- Digital tools: Application processes on a digital (and automated) basis are no longer an end in themselves to become more efficient. Rather, for HR it is about freeing up capacity through automation that the recruiter can invest in communicating with applicants. This can also have a positive effect on time-to-hire. The software should of course prepare information – but use it less for automated recruiting decisions based on CV data, but rather draw a holistic picture of an applicant, of values, needs and life situations.
- Communication: Speaking of which, communication should not be limited to interim notifications and invitations to job interviews. Today, applicants want more than standard letters. Recruiters convey appreciation in a genuine dialogue in which a common, personal basis is created. Ideally, this kind of communication begins even before a specific job is advertised. Networking will become more and more important in HR in the future.
- Quick feedback: Employers can no longer afford weeks of radio silence (and it was not a good style in the past either). Effective and efficient applicant management software ensures quick responses to questions and keeps the communication going.
- Easy contact: First log into the applicant profile to send an application? Write an e-mail to which there is no reply for days? Ideally, the employer should provide different ways of contacting the applicant, so that the applicant can use the favourite. In addition to a clear contact person with a telephone number, this also includes e-mails, messenger services such as WhatsApp and social media. By the way: Contact should not be broken off even if it was not a good fit for the job. New opportunities may open up months later.
- Authenticity: Polished, polished employer branding profiles are still a good recruiting tool. But the younger generations in particular value authenticity. This means: the employer should present itself authentically, be honest and not gloss over anything. If something at the future workplace is not what employees want, it is better to communicate this right away. Otherwise, the new colleague will be gone just as quickly as he arrived.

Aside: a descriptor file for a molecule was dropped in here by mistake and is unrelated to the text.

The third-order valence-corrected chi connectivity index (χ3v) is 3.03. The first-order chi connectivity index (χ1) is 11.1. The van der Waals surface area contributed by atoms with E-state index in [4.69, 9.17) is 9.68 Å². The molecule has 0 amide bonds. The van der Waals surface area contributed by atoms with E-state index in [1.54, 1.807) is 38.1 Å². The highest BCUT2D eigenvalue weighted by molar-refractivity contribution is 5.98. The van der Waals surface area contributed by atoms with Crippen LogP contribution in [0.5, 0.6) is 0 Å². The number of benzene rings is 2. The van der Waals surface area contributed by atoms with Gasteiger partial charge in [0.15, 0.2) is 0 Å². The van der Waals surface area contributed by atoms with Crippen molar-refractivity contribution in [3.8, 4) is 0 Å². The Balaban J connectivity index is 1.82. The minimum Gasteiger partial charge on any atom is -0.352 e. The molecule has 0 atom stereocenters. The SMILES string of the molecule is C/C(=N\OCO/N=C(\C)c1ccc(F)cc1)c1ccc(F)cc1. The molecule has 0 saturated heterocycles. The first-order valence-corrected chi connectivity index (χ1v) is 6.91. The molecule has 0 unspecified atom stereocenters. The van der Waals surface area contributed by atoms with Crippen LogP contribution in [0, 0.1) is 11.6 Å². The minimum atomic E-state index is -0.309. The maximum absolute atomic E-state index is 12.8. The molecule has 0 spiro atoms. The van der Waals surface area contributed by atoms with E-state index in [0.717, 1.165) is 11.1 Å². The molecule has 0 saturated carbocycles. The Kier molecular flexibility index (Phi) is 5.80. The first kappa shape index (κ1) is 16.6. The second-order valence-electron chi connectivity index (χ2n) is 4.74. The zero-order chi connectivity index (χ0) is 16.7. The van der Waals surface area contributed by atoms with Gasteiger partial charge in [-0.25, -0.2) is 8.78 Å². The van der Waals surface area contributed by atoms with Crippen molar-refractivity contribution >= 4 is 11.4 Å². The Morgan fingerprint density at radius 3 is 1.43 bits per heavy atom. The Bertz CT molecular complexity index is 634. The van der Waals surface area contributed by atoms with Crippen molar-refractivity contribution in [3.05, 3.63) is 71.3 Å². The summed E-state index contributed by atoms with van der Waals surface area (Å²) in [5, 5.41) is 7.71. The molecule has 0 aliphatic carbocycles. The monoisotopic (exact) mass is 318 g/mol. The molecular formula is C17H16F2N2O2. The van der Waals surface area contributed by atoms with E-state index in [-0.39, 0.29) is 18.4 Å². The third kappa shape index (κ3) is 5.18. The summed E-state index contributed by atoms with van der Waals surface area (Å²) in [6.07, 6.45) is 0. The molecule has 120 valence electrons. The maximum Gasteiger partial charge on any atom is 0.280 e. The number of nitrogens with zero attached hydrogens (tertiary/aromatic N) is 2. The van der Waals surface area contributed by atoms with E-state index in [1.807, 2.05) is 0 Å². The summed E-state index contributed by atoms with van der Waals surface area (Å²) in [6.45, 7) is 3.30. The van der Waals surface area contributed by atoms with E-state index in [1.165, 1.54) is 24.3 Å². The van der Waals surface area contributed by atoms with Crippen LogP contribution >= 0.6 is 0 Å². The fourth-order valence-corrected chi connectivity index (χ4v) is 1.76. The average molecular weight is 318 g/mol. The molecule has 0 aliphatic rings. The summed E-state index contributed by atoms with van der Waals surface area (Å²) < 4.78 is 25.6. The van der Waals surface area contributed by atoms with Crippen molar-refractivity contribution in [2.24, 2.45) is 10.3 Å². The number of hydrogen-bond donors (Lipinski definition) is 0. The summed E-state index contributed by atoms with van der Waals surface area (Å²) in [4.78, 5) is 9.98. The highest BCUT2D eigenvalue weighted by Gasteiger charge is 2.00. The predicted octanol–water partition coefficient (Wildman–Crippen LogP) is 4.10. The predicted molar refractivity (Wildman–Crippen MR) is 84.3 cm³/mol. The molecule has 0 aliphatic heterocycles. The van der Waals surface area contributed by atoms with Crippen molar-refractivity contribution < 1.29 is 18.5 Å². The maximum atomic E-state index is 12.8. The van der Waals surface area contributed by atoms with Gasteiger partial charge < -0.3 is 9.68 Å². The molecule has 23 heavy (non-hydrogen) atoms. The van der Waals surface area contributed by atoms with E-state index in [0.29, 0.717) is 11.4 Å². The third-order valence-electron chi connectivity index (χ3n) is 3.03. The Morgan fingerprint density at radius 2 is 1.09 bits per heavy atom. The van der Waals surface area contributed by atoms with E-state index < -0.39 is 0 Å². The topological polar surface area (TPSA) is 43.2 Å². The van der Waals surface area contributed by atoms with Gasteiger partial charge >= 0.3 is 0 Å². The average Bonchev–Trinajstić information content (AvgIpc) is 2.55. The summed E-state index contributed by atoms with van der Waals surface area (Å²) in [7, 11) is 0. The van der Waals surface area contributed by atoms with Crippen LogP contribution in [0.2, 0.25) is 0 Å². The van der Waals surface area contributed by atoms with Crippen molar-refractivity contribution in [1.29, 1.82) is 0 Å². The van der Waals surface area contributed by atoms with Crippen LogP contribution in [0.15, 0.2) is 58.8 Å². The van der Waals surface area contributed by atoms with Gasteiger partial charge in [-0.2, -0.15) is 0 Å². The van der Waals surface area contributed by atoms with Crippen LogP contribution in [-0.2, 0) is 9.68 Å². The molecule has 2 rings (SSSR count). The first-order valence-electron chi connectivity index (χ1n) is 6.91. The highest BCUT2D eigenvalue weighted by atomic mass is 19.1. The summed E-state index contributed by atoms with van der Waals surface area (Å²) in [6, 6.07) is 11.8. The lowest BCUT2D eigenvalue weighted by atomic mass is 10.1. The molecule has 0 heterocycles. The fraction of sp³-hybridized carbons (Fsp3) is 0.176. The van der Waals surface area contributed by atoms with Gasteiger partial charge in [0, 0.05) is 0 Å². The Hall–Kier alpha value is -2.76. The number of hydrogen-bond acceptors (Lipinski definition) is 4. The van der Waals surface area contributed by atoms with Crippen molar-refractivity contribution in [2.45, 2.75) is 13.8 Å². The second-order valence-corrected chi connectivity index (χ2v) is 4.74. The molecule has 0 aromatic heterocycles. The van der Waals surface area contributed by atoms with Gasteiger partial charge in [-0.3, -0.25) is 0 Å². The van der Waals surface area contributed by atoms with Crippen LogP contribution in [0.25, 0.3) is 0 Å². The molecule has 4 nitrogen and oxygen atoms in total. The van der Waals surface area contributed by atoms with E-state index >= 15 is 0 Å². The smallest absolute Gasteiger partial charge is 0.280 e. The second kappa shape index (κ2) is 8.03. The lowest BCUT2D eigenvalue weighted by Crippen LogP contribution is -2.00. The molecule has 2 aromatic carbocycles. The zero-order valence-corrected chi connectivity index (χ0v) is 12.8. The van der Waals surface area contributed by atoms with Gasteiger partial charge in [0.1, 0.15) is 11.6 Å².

- The end of requirements: Of course, employers want the perfect education, many years of work experience, the optimal cultural fit and many other things. But in times when applicants determine the job market, job advertisements should limit themselves to the most necessary must-have criteria instead of defining a long requirements profile. Otherwise, the employer will shoot himself in the foot.
- Personality: The application process should be personalised. This also means that the future manager should get involved in the dialogue, because a good manager is one of the decisive factors for a job, and not only for young applicants. And getting to know your future colleagues can also leave a positive impression.
Embracing change: Adapting New Hiring to the Needs of Applicants
Nothing is as constant as change, as the saying goes. And so recruiters do not need to hope that the situation will improve on its own. Change will continue – in which direction is open. It is all the more important not to close oneself off to it and to react to the wishes of the applicants. Perhaps this will look completely different in just a few years. Today, however, employers have no choice but to adapt to the needs of candidates. Otherwise, there is a danger of getting stuck in the middle of the transformation and perhaps never taking the hurdle into the new millennium.